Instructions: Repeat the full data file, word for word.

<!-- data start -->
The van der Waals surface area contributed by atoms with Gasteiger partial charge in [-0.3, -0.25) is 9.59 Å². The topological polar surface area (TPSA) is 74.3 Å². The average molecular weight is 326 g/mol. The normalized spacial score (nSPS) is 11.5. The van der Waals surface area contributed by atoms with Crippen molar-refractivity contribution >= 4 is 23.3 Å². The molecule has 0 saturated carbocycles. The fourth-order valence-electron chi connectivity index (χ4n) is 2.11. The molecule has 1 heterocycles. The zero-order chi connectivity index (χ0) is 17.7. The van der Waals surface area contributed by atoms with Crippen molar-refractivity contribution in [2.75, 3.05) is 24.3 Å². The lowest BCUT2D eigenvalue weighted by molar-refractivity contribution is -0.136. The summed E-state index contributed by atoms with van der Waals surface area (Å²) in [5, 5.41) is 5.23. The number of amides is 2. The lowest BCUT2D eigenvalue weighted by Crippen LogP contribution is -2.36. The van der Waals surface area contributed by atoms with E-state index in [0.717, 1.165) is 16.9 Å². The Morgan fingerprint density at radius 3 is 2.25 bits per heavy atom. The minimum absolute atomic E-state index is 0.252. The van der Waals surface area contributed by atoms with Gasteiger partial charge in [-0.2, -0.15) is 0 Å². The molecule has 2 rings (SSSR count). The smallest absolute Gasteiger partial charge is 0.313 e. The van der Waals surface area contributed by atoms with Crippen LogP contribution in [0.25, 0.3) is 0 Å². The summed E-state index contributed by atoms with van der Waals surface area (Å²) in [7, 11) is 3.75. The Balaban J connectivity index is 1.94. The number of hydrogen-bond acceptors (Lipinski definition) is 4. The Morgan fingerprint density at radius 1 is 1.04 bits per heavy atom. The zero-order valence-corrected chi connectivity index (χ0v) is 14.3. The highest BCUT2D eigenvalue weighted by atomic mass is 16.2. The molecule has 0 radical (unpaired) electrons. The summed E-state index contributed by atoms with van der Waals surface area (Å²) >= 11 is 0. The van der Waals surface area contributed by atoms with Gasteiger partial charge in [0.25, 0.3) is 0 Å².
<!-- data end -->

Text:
The van der Waals surface area contributed by atoms with Gasteiger partial charge in [-0.3, -0.25) is 9.59 Å². The topological polar surface area (TPSA) is 74.3 Å². The average molecular weight is 326 g/mol. The normalized spacial score (nSPS) is 11.5. The van der Waals surface area contributed by atoms with Crippen molar-refractivity contribution >= 4 is 23.3 Å². The molecule has 0 saturated carbocycles. The fourth-order valence-electron chi connectivity index (χ4n) is 2.11. The molecule has 1 heterocycles. The zero-order chi connectivity index (χ0) is 17.7. The van der Waals surface area contributed by atoms with Crippen molar-refractivity contribution in [2.75, 3.05) is 24.3 Å². The lowest BCUT2D eigenvalue weighted by molar-refractivity contribution is -0.136. The summed E-state index contributed by atoms with van der Waals surface area (Å²) in [5, 5.41) is 5.23. The number of amides is 2. The lowest BCUT2D eigenvalue weighted by Crippen LogP contribution is -2.36. The van der Waals surface area contributed by atoms with E-state index in [0.717, 1.165) is 16.9 Å². The Morgan fingerprint density at radius 3 is 2.25 bits per heavy atom. The minimum absolute atomic E-state index is 0.252. The van der Waals surface area contributed by atoms with Gasteiger partial charge in [-0.2, -0.15) is 0 Å². The molecule has 2 rings (SSSR count). The smallest absolute Gasteiger partial charge is 0.313 e. The van der Waals surface area contributed by atoms with Crippen LogP contribution in [0.25, 0.3) is 0 Å². The summed E-state index contributed by atoms with van der Waals surface area (Å²) in [7, 11) is 3.75. The Balaban J connectivity index is 1.94. The number of hydrogen-bond acceptors (Lipinski definition) is 4. The Morgan fingerprint density at radius 1 is 1.04 bits per heavy atom. The zero-order valence-corrected chi connectivity index (χ0v) is 14.3. The highest BCUT2D eigenvalue weighted by atomic mass is 16.2. The molecule has 0 radical (unpaired) electrons. The summed E-state index contributed by atoms with van der Waals surface area (Å²) >= 11 is 0. The van der Waals surface area contributed by atoms with Gasteiger partial charge in [0.25, 0.3) is 0 Å².